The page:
White Collar Crime in Florida
The term white-collar crime generally refers to non-violent financially motivated crimes that are committed by business people, professionals, or public officials.
According to the Transactional Records Access Clearinghouse (TRAC), the Southern District of Florida (Miami) ranked second for the judicial district with the largest number of white-collar crime convictions per capita.
Most white-collar crimes involve some level of fraudulent representation or violation of trust. Some of the most common white-collar crimes in Florida include:
- Scheme to Defraud
- Embezzlement/Employee Theft
- Healthcare Fraud
- Mortgage Fraud
Attorney for White-Collar Crimes in Fort Lauderdale
Florida is the United States capital for white-collar crime accusations. The idea is that business and professional people migrate to Florida close to retirement and begin to misuse funds. While this scenario is typical of television shows, the reality is much different. An individual accused of white-collar crimes is just like any other offender, innocent until proven guilty.
At The Bacchus Law Firm we understand that everyone deserves fair representation. Our attorneys strive to provide zealous and strategic representation for our clients. If you or someone you know has been accused of a crime that is considered white-collar in Broward County, or in the surrounding counties of Hendry County, Miami-Dade County, Palm Beach County, or Collier County, in Florida, then call our office.
With offices located in Downtown Fort Lauderdale, just minutes from the Broward County Central Courthouse, our lawyers accept cases in Miami, LaBelle, West Palm Beach, or East Naples.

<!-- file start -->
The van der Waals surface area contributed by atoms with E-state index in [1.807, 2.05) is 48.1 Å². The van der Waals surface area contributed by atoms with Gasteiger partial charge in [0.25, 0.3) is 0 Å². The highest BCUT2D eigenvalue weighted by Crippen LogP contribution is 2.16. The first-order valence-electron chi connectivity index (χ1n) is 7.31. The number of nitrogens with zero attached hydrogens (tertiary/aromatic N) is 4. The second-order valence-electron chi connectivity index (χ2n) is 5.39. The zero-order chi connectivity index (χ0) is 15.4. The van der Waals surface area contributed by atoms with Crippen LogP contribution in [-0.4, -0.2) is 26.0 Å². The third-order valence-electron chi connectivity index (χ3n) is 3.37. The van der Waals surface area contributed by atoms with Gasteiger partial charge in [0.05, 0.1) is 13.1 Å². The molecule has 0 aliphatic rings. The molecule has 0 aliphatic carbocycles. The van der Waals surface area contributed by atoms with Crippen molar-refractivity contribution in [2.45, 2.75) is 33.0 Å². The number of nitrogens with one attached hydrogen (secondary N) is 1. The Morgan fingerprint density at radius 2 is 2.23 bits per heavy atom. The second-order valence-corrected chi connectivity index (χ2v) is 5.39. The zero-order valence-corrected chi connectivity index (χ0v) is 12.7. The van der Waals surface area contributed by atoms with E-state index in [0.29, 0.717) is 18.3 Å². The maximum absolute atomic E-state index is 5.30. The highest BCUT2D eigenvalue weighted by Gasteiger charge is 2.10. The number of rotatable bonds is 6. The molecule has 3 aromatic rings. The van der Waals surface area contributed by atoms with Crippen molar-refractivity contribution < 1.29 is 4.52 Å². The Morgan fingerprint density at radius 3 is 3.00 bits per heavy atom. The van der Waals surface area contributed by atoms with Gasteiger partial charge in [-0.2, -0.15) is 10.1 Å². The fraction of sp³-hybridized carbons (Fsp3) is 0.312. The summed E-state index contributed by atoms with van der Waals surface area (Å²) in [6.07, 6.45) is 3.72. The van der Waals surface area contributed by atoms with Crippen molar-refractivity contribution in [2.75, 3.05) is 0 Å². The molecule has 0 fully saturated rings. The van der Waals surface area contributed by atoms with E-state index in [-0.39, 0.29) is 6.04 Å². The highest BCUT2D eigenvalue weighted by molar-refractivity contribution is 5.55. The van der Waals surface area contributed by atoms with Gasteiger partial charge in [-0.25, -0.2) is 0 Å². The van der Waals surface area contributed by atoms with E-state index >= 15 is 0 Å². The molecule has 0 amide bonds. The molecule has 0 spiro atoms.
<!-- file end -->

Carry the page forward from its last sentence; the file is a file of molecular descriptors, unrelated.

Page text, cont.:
Call (954) 500-5555 to schedule an appointment to speak one-on-one with one of our attorneys.
Broward County White Collar Crime Information Center
- What is the definition of white collar crime?
- What are some kinds of white collar offenses?
- Where can I find more information about white collar crime in Fort Lauderdale?
Criminologists have debated the definition of white-collar crime since Edwin Sutherland first coined the phrase in 1939. At first, early definitions focused on the social class of the individual committing the crime, rather than the crime itself.
As the decades have passed, however, what could be considered a white-collar crime has broadened. While white-collar crime is generally considered non-violent, in some places, the term has included conviction of unfair labor practices that have caused death.
The U.S. Department of Justice, however, has set the tone for white-collar crimes, describing the violations to include the following:
- Government Fraud – fraudulent acts involving federally funded programs, bribery, or conflicts of interest on those individuals employed in the Executive, Judicial, or Legislative branches of government;
- Environmental Crimes – includes acts that involve the illegal disposition of hazardous waste that may lead water, ground, or food contamination;
- Public Corruption – involves acts performed by a public servant, elected, or appointed official that violates Federal or State law when performed on or behalf of public office;
- Financial Crimes –acts such as those involving bank fraud, embezzlement, tax fraud, Ponzi schemes, etc….
Florida is a haven for white-collar crime. According to a study done by Syracuse University in 2016, Miami ranked number one in the U.S. for white-collar prosecutions.